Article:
Remembering Playford Thorson
Playford Thorson II, professor emeritus of history, died Jan. 26 in Grand Forks.
He was born Sept. 27, 1925, to Playford and Mary Ellen (Garrett) Thorson in Albuquerque, N.M. He graduated from high school in Roswell, N.M. At age 17, he volunteered for the U.S. Army Air Corps during WWII and served in England, France, and Germany. He was stationed in northern France as a radar navigation mechanic in an Air Force squadron that dropped paratroopers and carried supplies over the Rhineland in late 1944 and 1945. He served three years, and was honorably discharged as a Sergeant in the Army Air Force.
He earned bachelor’s and master’s degrees from the University of New Mexico, where he met Harriet Jean Baldauf. They married June 24, 1950, in Pontiac, Mich. They worked and studied in Sweden for a year, where he began his interest in Scandinavian studies. In 1951 he began working on his doctorate in history at the University of Minnesota, and remained there in various positions for nine years . The family moved to Grand Forks in 1960, and he began teaching history at UND. He completed his doctorate and was named professor of history in 1972.
His research centered on early Scandinavian immigrants who settled in North Dakota and its effect on the state’s culture, and he taught Scandinavian history and Western civilization. He twice won outstanding teaching awards, in 1966 and 1967. He and William Sherman, a sociologist and priest (now retired), co-authored Plains Folk: North Dakota’s Ethnic History in 1987.
He was dedicated to students, challenging them to read and often loaned his books to them. In a letter to the Grand Forks Herald upon Thorson's retirement in 1995, Dan Rylance (former director of UND Special Collections) said: "In 35 years of teaching classes at UND, Thorson never missed a semester, seldom took leave, and often taught summer sessions.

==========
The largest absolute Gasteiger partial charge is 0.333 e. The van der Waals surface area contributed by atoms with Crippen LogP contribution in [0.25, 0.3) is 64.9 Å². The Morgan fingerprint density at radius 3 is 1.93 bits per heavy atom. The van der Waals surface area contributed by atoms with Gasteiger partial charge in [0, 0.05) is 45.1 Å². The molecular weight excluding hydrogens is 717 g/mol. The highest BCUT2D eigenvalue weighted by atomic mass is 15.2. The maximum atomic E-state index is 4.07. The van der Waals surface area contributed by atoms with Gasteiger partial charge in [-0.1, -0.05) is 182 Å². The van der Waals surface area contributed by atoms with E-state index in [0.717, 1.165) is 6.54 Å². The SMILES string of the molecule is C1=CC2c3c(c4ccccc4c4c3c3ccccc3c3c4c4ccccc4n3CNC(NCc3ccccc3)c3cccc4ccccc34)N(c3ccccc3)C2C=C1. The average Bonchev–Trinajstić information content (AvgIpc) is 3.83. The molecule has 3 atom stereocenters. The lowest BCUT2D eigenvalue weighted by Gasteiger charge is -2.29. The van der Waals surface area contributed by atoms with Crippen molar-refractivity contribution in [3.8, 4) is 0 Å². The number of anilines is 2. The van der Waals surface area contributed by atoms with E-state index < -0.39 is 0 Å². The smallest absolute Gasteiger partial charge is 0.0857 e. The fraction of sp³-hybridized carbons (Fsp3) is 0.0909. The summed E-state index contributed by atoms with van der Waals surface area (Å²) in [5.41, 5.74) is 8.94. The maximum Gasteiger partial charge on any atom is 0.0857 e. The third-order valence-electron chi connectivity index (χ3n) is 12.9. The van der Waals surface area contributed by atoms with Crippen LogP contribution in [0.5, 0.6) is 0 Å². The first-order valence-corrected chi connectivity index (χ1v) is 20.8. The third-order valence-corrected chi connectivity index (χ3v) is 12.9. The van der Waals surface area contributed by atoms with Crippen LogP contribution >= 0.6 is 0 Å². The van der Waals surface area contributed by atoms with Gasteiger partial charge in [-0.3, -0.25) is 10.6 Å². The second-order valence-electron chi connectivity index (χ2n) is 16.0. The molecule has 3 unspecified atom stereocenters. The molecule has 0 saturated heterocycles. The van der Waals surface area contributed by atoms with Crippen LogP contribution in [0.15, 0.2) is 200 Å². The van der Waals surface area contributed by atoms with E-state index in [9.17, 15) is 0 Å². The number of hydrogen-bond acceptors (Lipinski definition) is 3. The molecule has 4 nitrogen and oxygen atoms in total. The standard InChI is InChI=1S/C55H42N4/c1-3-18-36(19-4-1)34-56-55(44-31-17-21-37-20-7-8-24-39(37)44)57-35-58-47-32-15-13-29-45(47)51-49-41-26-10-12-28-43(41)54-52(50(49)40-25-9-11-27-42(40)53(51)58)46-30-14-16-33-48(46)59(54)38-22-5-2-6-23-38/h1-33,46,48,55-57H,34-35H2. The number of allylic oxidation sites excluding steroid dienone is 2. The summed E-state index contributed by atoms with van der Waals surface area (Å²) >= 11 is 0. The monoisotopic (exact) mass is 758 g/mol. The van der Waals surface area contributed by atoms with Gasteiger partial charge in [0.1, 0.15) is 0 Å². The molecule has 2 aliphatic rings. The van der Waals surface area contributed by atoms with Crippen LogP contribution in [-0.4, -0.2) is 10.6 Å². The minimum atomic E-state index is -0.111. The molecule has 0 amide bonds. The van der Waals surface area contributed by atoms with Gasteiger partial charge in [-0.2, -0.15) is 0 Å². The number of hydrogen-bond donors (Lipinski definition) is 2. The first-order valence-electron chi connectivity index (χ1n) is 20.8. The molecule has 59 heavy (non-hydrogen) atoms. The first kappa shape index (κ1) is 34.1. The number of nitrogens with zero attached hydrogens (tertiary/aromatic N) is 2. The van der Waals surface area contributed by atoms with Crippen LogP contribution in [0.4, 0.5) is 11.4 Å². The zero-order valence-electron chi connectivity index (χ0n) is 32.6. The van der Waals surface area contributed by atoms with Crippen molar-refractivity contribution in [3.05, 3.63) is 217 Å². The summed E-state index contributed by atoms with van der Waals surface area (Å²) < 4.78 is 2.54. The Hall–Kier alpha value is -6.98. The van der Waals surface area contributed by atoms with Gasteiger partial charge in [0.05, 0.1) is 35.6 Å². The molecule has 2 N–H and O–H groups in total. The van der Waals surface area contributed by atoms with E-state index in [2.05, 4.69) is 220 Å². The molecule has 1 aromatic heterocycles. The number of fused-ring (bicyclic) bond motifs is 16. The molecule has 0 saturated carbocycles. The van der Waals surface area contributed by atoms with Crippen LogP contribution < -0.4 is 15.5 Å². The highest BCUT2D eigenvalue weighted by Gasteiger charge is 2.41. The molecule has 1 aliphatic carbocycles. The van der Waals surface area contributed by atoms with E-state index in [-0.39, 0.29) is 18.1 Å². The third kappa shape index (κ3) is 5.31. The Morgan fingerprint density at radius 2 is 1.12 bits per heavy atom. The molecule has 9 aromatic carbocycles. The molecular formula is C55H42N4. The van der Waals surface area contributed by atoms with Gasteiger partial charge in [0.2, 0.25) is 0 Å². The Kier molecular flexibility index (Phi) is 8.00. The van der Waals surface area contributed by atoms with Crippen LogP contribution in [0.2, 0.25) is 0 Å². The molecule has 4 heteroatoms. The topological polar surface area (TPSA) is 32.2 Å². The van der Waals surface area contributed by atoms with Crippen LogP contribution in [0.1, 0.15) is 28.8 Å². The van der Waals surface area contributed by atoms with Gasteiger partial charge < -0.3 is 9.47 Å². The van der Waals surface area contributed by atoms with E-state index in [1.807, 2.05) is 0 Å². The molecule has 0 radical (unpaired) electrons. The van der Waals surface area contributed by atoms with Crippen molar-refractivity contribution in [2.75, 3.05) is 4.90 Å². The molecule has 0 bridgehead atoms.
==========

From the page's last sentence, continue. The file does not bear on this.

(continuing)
"Thorson established at least four faculty records at UND. He smoked more pipes (and lost more), drank more coffee, played more squash and graded more blue books than any other faculty member, maybe two."
He retired in 1995, but continued to offer mini-courses, serve on thesis committees, and teach courses for free. A year after retirement, he traveled to Norway to teach the history of Norwegians in North Dakota. He also continued to write and publish.
He enjoyed travel, the outdoors, and camping and canoeing in the Boundary Waters.
He is survived by his wife, Harriet; sons Erik (Samantha), Raymond, Wisc., Jeffrey, Milwaukee, Wisc., Brad, Fargo, and Philip, Sebastian, Fla.; grandchildren Katie, Andrew, Grace, Michael, and Adam; brother Stephen (Billie) Thorson, Palm Desert, Calif.
He was preceded in death by his son, Playford Thorson III, and a brother, Ted.
Funeral services are at 2 p.m. Thursday, Feb. 2, at Amundson Funeral Home, Grand forks. Visitation will be an hour before the service at Amundson. Burial will be in Memorial Park Cemetery, Grand Forks.